Being that this is a lengthy series, you have come up with some creative hair-inspired titles (Died Blonde, Shear Murder, and Killer Knots, to name a few). How long does it take you to think of these titles? Do you have a list of future hair puns to pull from? Do you ever worry about running out?

I have a whole page full of titles for books I’ll probably never get to write. Titles are the easy part. Writing all those books takes time, and I am not a super speedy writer. I already have set the title for the next book in the series.

You wrote a nonfiction guide to writing cozy mysteries (aptly titled Writing the Cozy Mystery). What do you think most writers don’t understand about crafting a good cozy mystery?

It’s very important to meet reader expectations. There’s a certain structure that’s part of a traditional cozy, and when you deviate from this path, readers may be disappointed. Take the final confrontation scene, for example. You expect the sleuth to confront the killer near the end. She has to escape or defeat him through her own resources or skills you’ve introduced earlier. If some other person jumps in to rescue her, or an act of nature intervenes, I’ll feel cheated as a reader. The same goes for other factors, like the book cover should match the type of content. Pets and children can’t be harmed. No bad language or blood and gore. These go along with the cozy genre. You want to give readers the type of book they expect and that you promise with your book cover and blurb.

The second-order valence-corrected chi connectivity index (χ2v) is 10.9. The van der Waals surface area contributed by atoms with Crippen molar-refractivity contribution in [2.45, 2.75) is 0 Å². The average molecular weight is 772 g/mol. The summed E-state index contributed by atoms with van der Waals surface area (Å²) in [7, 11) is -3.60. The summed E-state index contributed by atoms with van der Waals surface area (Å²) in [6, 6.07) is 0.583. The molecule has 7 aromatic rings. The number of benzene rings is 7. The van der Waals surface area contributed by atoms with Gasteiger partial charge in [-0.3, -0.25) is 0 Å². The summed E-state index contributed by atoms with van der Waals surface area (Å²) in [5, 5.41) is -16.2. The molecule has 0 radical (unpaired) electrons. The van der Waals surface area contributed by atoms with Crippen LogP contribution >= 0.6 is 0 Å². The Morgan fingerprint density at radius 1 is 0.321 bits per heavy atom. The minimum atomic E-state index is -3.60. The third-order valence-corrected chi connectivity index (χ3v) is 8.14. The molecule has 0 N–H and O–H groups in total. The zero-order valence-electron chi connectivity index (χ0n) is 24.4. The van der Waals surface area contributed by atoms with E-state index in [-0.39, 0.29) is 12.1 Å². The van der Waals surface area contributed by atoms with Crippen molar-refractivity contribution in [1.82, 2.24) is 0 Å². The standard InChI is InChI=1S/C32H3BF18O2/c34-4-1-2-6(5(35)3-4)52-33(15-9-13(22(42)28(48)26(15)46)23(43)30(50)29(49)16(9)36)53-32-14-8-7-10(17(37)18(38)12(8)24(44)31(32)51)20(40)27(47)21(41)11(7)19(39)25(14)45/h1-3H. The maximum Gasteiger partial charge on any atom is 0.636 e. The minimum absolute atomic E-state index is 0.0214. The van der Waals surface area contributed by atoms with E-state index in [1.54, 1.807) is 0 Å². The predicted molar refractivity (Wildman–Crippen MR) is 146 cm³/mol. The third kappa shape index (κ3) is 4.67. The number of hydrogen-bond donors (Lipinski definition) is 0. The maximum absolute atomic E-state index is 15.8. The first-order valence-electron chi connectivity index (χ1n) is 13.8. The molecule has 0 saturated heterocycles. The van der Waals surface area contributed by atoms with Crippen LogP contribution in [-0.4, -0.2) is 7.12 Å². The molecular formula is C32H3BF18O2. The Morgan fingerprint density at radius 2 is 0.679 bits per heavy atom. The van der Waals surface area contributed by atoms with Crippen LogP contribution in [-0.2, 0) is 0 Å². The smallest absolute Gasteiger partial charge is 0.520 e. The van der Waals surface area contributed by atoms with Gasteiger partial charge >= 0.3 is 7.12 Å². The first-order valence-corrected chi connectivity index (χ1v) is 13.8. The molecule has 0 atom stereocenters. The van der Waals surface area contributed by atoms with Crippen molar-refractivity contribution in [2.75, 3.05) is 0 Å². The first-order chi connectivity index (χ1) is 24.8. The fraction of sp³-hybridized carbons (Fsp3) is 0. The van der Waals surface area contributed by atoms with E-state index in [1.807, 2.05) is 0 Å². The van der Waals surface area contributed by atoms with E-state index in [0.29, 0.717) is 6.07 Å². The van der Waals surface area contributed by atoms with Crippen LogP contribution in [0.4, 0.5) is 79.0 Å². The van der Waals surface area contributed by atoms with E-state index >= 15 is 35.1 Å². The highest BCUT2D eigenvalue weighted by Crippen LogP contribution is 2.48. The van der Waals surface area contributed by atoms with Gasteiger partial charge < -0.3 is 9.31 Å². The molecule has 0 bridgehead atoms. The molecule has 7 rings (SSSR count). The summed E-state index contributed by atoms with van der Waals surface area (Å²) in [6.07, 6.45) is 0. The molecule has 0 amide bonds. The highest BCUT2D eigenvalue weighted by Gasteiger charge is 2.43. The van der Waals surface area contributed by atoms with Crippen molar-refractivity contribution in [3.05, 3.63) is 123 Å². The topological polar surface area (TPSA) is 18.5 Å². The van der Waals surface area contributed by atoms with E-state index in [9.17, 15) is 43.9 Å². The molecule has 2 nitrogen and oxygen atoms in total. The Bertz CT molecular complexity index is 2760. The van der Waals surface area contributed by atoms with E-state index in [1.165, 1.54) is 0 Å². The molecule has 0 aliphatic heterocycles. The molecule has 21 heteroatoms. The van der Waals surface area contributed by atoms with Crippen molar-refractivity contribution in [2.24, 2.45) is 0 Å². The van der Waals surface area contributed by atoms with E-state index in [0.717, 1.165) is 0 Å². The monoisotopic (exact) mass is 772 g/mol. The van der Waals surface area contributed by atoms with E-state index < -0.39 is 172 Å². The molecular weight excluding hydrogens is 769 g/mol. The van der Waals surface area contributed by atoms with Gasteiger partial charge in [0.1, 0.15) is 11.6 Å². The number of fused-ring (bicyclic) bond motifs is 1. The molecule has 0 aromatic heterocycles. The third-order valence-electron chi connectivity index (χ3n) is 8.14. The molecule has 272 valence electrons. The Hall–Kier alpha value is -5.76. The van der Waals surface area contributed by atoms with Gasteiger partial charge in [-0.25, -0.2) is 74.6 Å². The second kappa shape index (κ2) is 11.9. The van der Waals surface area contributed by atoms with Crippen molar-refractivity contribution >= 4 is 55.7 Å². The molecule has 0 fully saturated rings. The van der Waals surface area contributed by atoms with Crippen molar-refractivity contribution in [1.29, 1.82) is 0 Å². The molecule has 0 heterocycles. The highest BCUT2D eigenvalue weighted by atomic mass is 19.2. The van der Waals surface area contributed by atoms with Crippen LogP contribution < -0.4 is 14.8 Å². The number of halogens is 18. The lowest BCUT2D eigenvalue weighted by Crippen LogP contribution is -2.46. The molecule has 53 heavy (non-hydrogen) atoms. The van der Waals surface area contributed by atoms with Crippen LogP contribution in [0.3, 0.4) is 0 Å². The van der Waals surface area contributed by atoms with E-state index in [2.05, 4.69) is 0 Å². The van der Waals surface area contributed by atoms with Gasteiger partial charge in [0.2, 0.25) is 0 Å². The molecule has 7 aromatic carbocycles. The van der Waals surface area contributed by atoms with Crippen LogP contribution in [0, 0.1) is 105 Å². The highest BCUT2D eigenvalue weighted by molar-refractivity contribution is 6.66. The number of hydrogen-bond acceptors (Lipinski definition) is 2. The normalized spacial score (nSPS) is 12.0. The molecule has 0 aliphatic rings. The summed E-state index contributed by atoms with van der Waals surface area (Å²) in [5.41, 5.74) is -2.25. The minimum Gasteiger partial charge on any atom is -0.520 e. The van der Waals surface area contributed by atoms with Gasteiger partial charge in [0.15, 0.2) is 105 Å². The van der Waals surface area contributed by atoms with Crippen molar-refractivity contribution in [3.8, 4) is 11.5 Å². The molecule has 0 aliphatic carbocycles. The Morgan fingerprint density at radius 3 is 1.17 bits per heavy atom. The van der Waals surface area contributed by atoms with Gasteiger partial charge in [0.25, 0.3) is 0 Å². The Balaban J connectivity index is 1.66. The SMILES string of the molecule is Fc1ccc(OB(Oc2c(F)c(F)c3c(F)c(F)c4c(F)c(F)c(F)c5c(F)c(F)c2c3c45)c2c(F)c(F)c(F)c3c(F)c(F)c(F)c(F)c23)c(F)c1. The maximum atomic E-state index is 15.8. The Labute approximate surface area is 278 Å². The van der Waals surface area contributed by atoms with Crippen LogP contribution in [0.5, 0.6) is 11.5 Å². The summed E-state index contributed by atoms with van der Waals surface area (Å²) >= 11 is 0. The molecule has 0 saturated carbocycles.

What is your favorite thing about being a writer? What do you wish was easier about it?

I love hearing from readers. I write so other people can escape from their daily drudgery into one of my books. If my stories can help them, then I’ll keep writing. So reader feedback keeps me going and makes my work meaningful. I appreciate every comment. As for what I wish was easier, that would be getting more readers to write reviews. Customer reviews are incredibly helpful to an author but not everyone will take the time or realize how critical these reviews are to a book’s success. The best way to give back to a favorite author is to review her book.

Any hints about what Marla will be encountering in the next book or further along in the series?

Dalton is a history fan, so I see a battle reenactment or a historic town celebration in the near future. I still have to do more research to determine the details.

*****

Nancy J. Cohen writes the Bad Hair Day Mysteries featuring South Florida hairstylist Marla Vail. Titles in this series have been named Best Cozy Mystery by Suspense Magazine, won a Readers’ Favorite gold medal and a RONE Award, and placed first in the Chanticleer International Book Awards and third in the Arizona Literary Awards. Her nonfiction titles, Writing the Cozy Mystery and A Bad Hair Day Cookbook, have also garnered numerous awards, including the FAPA President’s Book Award and the Royal Palm Literary Award. Nancy is a past president of Florida Romance Writers and Mystery Writers of America, Florida Chapter. When not busy writing, she enjoys reading, fine dining, cruising, and visiting Disney World.

To learn more about the author and her work, please visit her website.